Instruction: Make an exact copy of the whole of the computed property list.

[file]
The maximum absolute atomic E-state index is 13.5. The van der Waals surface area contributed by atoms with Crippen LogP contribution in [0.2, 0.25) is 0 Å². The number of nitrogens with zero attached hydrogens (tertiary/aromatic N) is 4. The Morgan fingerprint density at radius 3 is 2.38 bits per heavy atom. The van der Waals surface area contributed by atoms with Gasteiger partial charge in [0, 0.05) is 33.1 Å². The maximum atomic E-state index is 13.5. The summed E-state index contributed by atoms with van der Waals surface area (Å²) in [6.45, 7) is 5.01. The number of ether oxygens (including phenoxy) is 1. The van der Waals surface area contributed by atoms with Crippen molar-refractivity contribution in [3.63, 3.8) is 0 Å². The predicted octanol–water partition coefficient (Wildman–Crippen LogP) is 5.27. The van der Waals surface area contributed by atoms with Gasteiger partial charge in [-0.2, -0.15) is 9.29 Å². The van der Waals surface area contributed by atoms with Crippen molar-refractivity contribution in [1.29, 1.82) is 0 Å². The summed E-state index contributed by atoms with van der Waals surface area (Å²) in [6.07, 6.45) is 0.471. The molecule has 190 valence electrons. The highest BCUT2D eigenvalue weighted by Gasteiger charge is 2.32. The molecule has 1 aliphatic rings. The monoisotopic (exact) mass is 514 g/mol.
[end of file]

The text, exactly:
The maximum absolute atomic E-state index is 13.5. The van der Waals surface area contributed by atoms with Crippen LogP contribution in [0.2, 0.25) is 0 Å². The number of nitrogens with zero attached hydrogens (tertiary/aromatic N) is 4. The Morgan fingerprint density at radius 3 is 2.38 bits per heavy atom. The van der Waals surface area contributed by atoms with Gasteiger partial charge in [0, 0.05) is 33.1 Å². The maximum atomic E-state index is 13.5. The summed E-state index contributed by atoms with van der Waals surface area (Å²) in [6.45, 7) is 5.01. The number of ether oxygens (including phenoxy) is 1. The van der Waals surface area contributed by atoms with Crippen molar-refractivity contribution in [3.63, 3.8) is 0 Å². The predicted octanol–water partition coefficient (Wildman–Crippen LogP) is 5.27. The van der Waals surface area contributed by atoms with Gasteiger partial charge in [-0.2, -0.15) is 9.29 Å². The van der Waals surface area contributed by atoms with Crippen molar-refractivity contribution in [1.29, 1.82) is 0 Å². The summed E-state index contributed by atoms with van der Waals surface area (Å²) in [6.07, 6.45) is 0.471. The molecule has 190 valence electrons. The highest BCUT2D eigenvalue weighted by Gasteiger charge is 2.32. The molecule has 1 aliphatic rings. The monoisotopic (exact) mass is 514 g/mol.